In the 1950's much of the theoretical grounds for the technique had been laid out, including estimates of how the cosmic ray flux varied over Earth. Although it was realized early on that the products of the interaction between cosmic rays and minerals could be used as a geochronometer, the community was limited by the inability to measure low isotope abundances.
In the 1980's, significant improvements in mass spectrometry (gas MS and accelerator MS) permitted the precise measurement of low abundances (i.e. only a million atoms per gram of rock) of cosmogenic nuclides. The theory and measurement of cosmogenic nuclides were tied together and numerous Earth Sciences applications were devised.
The concept of the CRONUS-Earth project began in March, 2002 during an international meeting at Lamont Doherty Oceanographic Observatory organized by J-rg Sch"fer. Geochemists and physicists who are interested in various influences of the production rates and measurement of cosmogenic nuclide in minerals on Earth reviewed ongoing projects aimed at improving applications of cosmogenic nuclides in Earth Sciences. Previously recognized and newly identified sources of error were discussed and strategies of reducing some of those uncertainties were proposed. When the systematic and random errors were combined, the overall uncertainty of most applications of cosmogenic nuclides is the limiting control on the types of questions that the method can address. (i.e. we are no longer limited by the isotope chemistry or analysis).
In July, 2002, a group representing US participants in the CRONUS-Earth project met with pertinent program managers and the director of the Earth Sciences Division of the National Science Foundation. During the meeting, details on the successes of applications of the cosmogenic nuclide methods were described, the status of improvements in uncertainties were outlined, and the objectives and role of an international project directed toward improving the methods were presented. The participants reviewed approximately how much NSF funding was already spent on the method, and how the amount of funding, numbers of projects, and numbers of publications have been increasing exponentially since the 1980's. This demonstrated the urgency in improving the methods.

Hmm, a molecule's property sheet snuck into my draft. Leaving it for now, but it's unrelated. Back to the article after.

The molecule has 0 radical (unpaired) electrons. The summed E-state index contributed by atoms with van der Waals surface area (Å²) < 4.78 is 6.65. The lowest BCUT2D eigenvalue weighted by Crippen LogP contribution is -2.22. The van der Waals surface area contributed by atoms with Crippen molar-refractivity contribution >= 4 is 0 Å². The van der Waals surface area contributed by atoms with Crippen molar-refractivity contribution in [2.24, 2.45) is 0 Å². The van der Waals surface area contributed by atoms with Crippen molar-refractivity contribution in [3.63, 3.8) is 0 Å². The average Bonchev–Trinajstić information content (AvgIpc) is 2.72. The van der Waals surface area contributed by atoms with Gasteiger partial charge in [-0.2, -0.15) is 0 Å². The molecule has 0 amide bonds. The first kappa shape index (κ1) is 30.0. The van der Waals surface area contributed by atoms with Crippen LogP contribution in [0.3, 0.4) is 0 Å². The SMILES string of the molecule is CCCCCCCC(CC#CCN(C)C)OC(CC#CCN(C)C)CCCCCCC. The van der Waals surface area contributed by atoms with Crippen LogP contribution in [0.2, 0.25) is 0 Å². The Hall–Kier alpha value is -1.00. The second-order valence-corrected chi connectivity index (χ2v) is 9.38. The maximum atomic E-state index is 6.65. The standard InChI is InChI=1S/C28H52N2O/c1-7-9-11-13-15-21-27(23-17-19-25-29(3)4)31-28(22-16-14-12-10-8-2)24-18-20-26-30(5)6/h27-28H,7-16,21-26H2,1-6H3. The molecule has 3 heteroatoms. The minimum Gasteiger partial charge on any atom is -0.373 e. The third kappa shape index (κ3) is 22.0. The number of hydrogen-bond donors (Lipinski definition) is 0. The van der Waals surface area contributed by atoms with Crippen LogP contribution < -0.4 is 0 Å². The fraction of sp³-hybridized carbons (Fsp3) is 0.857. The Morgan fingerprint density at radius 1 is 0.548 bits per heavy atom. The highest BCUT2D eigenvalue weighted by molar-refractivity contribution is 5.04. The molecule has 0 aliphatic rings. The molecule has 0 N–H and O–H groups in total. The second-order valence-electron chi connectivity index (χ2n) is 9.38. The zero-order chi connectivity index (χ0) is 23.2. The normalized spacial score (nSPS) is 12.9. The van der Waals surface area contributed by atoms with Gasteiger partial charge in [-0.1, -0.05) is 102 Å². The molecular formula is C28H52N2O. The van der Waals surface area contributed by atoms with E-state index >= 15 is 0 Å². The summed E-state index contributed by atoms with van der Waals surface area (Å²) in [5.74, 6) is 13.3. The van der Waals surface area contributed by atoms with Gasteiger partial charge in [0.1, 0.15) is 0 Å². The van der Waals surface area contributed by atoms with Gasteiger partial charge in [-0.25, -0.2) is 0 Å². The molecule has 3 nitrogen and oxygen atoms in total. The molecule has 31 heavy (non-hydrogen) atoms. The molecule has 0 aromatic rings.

Later in 2002, four international meetings had been convened at meetings where geochronologists, geochemists, accelerator mass spectrometrists, geomorphologists, and geophysicists were able to discuss concerns of the cosmogenic method, and the potential role of a collaborative, international pooling of ideas, expertise, facilities, and funding.
At the first two meetings, the need and role of a CRONUS-Earth project was discussed. The second two meetings and future meetings will be focused on presenting results and discussing strategies for improving various cosmogenic nuclide methods.